Construction contractor pleads guilty to tax evasion


Date: January 11, 2022


Damian Williams, the United States Attorney for the Southern District of New York, and Thomas Fattorusso, the Special Agent in Charge of the New York Field Office of the Internal Revenue Service, Criminal Investigation ("IRS-CI"), announced that Mario G. Nunes pled guilty today to tax evasion and filing false federal income tax returns, before United States District Judge Nelson S. Román, in White Plains federal court.

U.S. Attorney Damian Williams said: "As he admitted in court, the defendant engaged in a scheme to evade paying federal income taxes for years, including by concealing business income, making false statements to the IRS, and filing false federal income tax returns. Nunes has now pled guilty to federal crimes and faces time in federal prison, another example that attempting to conceal income and filing false returns are ultimately far costlier than filing accurate returns and paying one's taxes due."

IRS-CI Special Agent in Charge Thomas Fattorusso said: "Mr. Nunes attempted the cheat the system but the system caught up with him. Thanks to the efforts of our IRS-CI Special Agents, Mr. Nunes will now be held to account for the lies, evasion and false returns he used to shelter more than $1.5 million dollars from taxation."

According to the Information to which Nunes pled guilty and statements made in court:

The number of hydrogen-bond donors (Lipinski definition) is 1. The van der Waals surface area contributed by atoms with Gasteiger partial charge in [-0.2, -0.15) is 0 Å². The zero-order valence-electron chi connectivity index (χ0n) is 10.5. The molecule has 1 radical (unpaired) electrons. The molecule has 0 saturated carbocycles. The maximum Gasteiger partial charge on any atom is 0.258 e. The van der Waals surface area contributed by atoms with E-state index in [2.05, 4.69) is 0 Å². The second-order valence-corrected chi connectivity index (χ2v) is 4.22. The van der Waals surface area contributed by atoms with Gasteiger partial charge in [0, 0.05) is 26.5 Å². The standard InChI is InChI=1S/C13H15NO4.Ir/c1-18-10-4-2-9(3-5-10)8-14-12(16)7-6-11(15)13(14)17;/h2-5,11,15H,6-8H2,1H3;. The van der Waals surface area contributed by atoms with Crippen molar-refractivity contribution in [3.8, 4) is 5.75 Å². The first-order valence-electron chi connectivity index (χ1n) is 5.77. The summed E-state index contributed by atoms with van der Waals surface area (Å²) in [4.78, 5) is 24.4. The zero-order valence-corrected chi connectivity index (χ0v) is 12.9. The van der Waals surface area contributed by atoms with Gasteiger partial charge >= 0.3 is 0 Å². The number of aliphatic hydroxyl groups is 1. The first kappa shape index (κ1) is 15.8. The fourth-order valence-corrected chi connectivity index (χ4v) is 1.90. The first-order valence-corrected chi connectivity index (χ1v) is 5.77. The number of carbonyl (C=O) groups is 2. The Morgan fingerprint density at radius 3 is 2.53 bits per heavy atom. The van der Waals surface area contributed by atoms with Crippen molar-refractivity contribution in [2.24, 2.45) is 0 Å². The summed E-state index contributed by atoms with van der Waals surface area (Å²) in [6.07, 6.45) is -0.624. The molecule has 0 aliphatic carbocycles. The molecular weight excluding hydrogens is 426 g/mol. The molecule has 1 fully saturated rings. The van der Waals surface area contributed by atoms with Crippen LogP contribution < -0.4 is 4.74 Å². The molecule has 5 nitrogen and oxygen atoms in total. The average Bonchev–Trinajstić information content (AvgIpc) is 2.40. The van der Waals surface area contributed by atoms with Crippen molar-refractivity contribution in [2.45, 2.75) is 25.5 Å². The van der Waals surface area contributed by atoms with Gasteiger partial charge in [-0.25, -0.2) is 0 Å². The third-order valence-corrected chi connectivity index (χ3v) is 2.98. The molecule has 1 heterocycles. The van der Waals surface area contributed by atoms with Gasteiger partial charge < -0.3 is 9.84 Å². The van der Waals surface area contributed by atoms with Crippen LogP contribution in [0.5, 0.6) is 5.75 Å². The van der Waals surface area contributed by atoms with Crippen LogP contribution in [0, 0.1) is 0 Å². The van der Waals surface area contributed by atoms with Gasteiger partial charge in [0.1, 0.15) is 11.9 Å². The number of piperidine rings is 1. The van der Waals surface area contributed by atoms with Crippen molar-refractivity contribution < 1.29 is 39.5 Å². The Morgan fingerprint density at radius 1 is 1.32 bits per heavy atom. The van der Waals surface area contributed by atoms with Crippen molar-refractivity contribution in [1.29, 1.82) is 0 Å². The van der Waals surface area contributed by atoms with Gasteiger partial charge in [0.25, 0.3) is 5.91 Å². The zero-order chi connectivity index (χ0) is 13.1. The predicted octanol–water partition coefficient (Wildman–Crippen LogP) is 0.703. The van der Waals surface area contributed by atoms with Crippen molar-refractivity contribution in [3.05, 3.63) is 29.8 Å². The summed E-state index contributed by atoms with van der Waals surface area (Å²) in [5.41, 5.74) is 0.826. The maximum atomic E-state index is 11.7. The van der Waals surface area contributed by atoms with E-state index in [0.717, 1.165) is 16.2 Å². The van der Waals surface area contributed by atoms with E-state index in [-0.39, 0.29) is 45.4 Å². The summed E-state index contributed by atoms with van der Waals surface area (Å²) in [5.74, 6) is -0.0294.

Nunes was an independent contractor who performed construction work, including as a subcontractor for commercial and residential masonry and concrete projects. Nunes filed false federal income tax returns for tax years 2012 through 2017 and, from in or about March 2014 through in or about May 2019, orchestrated a scheme to evade payment of his unpaid assessed federal income taxes, including by falsely informing the IRS, in response to its collection efforts, that he was unemployed and relying on family and friends for living expenses. At the same time, Nunes concealed more than $1.5 million in business income by, among other things, depositing business receipts into personal bank accounts, cashing checks received from customers rather than depositing the funds into a bank account, and instructing customers to pay his suppliers directly.

Nunes of Yonkers, New York, pled guilty to one count of tax evasion, which carries a maximum sentence of five years in prison, and six counts of subscribing to false tax returns, each of which carries a maximum sentence of three years in prison. Nunes has agreed to pay restitution to the IRS, representing the additional tax due and owing as a result of his conduct, in the amount of at least $330,833. Sentencing before Judge Román is scheduled for April 14, 2022, at 10 a.m.

The statutory maximum sentences are prescribed by Congress and are provided here for information purposes only, as any sentence imposed on the defendant will be determined by the judge.

Mr. Williams praised the outstanding investigative work of IRS-CI in this case.

The case is being prosecuted by the Office's White Plains Division. Assistant U.S. Attorney Jeffrey C. Coffman is in charge of the prosecution.